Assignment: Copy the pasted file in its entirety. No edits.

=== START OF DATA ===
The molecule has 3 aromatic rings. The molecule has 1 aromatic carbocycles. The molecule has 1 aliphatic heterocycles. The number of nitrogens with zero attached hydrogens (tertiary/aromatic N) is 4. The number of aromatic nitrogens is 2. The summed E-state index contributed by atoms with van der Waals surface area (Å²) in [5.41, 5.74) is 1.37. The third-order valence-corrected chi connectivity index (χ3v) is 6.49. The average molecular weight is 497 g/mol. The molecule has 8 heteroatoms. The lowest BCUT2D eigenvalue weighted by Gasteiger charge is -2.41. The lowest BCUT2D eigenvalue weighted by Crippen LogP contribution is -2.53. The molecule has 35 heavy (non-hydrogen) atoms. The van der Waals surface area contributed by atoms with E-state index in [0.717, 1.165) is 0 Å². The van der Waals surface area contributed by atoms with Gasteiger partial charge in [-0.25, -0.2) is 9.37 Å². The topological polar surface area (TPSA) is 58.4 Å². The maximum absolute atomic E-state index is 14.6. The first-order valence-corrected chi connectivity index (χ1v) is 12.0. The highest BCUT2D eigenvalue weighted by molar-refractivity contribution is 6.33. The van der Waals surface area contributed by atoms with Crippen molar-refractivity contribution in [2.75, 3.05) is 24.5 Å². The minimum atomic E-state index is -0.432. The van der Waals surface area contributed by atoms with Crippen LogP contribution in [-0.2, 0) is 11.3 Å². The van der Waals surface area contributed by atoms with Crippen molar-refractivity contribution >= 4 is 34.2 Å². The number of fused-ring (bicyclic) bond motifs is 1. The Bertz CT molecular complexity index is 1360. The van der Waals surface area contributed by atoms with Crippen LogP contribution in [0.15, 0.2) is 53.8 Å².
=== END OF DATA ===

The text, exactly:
The molecule has 3 aromatic rings. The molecule has 1 aromatic carbocycles. The molecule has 1 aliphatic heterocycles. The number of nitrogens with zero attached hydrogens (tertiary/aromatic N) is 4. The number of aromatic nitrogens is 2. The summed E-state index contributed by atoms with van der Waals surface area (Å²) in [5.41, 5.74) is 1.37. The third-order valence-corrected chi connectivity index (χ3v) is 6.49. The average molecular weight is 497 g/mol. The molecule has 8 heteroatoms. The lowest BCUT2D eigenvalue weighted by Gasteiger charge is -2.41. The lowest BCUT2D eigenvalue weighted by Crippen LogP contribution is -2.53. The molecule has 35 heavy (non-hydrogen) atoms. The van der Waals surface area contributed by atoms with E-state index in [0.717, 1.165) is 0 Å². The van der Waals surface area contributed by atoms with Gasteiger partial charge in [-0.25, -0.2) is 9.37 Å². The topological polar surface area (TPSA) is 58.4 Å². The maximum absolute atomic E-state index is 14.6. The first-order valence-corrected chi connectivity index (χ1v) is 12.0. The highest BCUT2D eigenvalue weighted by molar-refractivity contribution is 6.33. The van der Waals surface area contributed by atoms with Crippen molar-refractivity contribution in [2.75, 3.05) is 24.5 Å². The minimum atomic E-state index is -0.432. The van der Waals surface area contributed by atoms with Crippen LogP contribution in [-0.2, 0) is 11.3 Å². The van der Waals surface area contributed by atoms with Crippen molar-refractivity contribution >= 4 is 34.2 Å². The number of fused-ring (bicyclic) bond motifs is 1. The Bertz CT molecular complexity index is 1360. The van der Waals surface area contributed by atoms with Crippen LogP contribution in [0.15, 0.2) is 53.8 Å².